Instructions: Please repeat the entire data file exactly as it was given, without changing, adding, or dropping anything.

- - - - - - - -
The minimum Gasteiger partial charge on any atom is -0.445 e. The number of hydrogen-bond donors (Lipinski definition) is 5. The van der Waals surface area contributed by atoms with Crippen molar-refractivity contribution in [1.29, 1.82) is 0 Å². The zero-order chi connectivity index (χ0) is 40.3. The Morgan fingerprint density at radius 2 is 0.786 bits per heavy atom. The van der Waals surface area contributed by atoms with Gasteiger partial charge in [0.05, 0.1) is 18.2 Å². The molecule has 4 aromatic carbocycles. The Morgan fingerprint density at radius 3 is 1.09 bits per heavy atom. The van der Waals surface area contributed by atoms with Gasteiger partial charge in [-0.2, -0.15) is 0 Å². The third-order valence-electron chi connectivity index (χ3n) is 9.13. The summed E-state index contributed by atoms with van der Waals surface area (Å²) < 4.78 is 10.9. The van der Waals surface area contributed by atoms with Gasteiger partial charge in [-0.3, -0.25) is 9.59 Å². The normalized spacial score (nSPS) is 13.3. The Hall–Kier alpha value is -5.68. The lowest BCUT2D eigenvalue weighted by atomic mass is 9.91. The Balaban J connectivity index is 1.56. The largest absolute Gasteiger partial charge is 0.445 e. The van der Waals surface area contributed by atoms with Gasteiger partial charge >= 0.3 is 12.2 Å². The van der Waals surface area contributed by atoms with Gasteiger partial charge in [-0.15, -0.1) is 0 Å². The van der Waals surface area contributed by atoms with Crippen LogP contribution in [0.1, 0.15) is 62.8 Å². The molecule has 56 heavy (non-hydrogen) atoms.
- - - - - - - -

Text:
The minimum Gasteiger partial charge on any atom is -0.445 e. The number of hydrogen-bond donors (Lipinski definition) is 5. The van der Waals surface area contributed by atoms with Crippen molar-refractivity contribution in [1.29, 1.82) is 0 Å². The zero-order chi connectivity index (χ0) is 40.3. The Morgan fingerprint density at radius 2 is 0.786 bits per heavy atom. The van der Waals surface area contributed by atoms with Gasteiger partial charge in [0.05, 0.1) is 18.2 Å². The molecule has 4 aromatic carbocycles. The Morgan fingerprint density at radius 3 is 1.09 bits per heavy atom. The van der Waals surface area contributed by atoms with Gasteiger partial charge in [-0.2, -0.15) is 0 Å². The third-order valence-electron chi connectivity index (χ3n) is 9.13. The summed E-state index contributed by atoms with van der Waals surface area (Å²) < 4.78 is 10.9. The van der Waals surface area contributed by atoms with Gasteiger partial charge in [-0.3, -0.25) is 9.59 Å². The normalized spacial score (nSPS) is 13.3. The Hall–Kier alpha value is -5.68. The lowest BCUT2D eigenvalue weighted by atomic mass is 9.91. The Balaban J connectivity index is 1.56. The largest absolute Gasteiger partial charge is 0.445 e. The van der Waals surface area contributed by atoms with Gasteiger partial charge >= 0.3 is 12.2 Å². The van der Waals surface area contributed by atoms with Gasteiger partial charge in [-0.15, -0.1) is 0 Å². The van der Waals surface area contributed by atoms with Crippen LogP contribution in [0.1, 0.15) is 62.8 Å². The molecule has 56 heavy (non-hydrogen) atoms.